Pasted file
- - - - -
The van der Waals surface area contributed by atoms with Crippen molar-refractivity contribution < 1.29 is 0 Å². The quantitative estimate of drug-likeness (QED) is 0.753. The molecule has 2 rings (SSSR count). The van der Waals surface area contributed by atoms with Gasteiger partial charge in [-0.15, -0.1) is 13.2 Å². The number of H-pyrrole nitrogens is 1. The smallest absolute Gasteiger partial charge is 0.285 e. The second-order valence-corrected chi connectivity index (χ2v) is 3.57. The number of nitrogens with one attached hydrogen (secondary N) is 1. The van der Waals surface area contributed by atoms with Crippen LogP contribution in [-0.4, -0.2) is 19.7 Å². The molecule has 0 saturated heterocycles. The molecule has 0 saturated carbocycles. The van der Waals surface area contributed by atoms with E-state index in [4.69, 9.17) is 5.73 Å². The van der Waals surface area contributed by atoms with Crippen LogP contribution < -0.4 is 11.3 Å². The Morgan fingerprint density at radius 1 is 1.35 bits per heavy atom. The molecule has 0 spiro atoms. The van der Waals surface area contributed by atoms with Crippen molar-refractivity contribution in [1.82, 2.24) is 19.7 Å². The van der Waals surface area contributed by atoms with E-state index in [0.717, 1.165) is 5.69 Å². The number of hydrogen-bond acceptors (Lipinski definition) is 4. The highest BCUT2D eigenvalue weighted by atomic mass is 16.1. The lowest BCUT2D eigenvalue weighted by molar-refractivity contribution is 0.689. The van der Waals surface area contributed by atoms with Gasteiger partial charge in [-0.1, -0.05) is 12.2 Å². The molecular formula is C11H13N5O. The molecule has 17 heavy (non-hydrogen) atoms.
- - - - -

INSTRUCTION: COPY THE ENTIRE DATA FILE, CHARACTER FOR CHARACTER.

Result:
The van der Waals surface area contributed by atoms with Crippen molar-refractivity contribution < 1.29 is 0 Å². The quantitative estimate of drug-likeness (QED) is 0.753. The molecule has 2 rings (SSSR count). The van der Waals surface area contributed by atoms with Gasteiger partial charge in [-0.15, -0.1) is 13.2 Å². The number of H-pyrrole nitrogens is 1. The smallest absolute Gasteiger partial charge is 0.285 e. The second-order valence-corrected chi connectivity index (χ2v) is 3.57. The number of nitrogens with one attached hydrogen (secondary N) is 1. The van der Waals surface area contributed by atoms with Crippen LogP contribution in [-0.4, -0.2) is 19.7 Å². The molecule has 0 saturated heterocycles. The molecule has 0 saturated carbocycles. The van der Waals surface area contributed by atoms with E-state index in [4.69, 9.17) is 5.73 Å². The van der Waals surface area contributed by atoms with Crippen LogP contribution < -0.4 is 11.3 Å². The Morgan fingerprint density at radius 1 is 1.35 bits per heavy atom. The molecule has 0 spiro atoms. The van der Waals surface area contributed by atoms with Crippen molar-refractivity contribution in [1.82, 2.24) is 19.7 Å². The van der Waals surface area contributed by atoms with E-state index in [0.717, 1.165) is 5.69 Å². The number of hydrogen-bond acceptors (Lipinski definition) is 4. The highest BCUT2D eigenvalue weighted by atomic mass is 16.1. The lowest BCUT2D eigenvalue weighted by molar-refractivity contribution is 0.689. The van der Waals surface area contributed by atoms with Gasteiger partial charge in [-0.1, -0.05) is 12.2 Å². The molecular formula is C11H13N5O. The molecule has 17 heavy (non-hydrogen) atoms.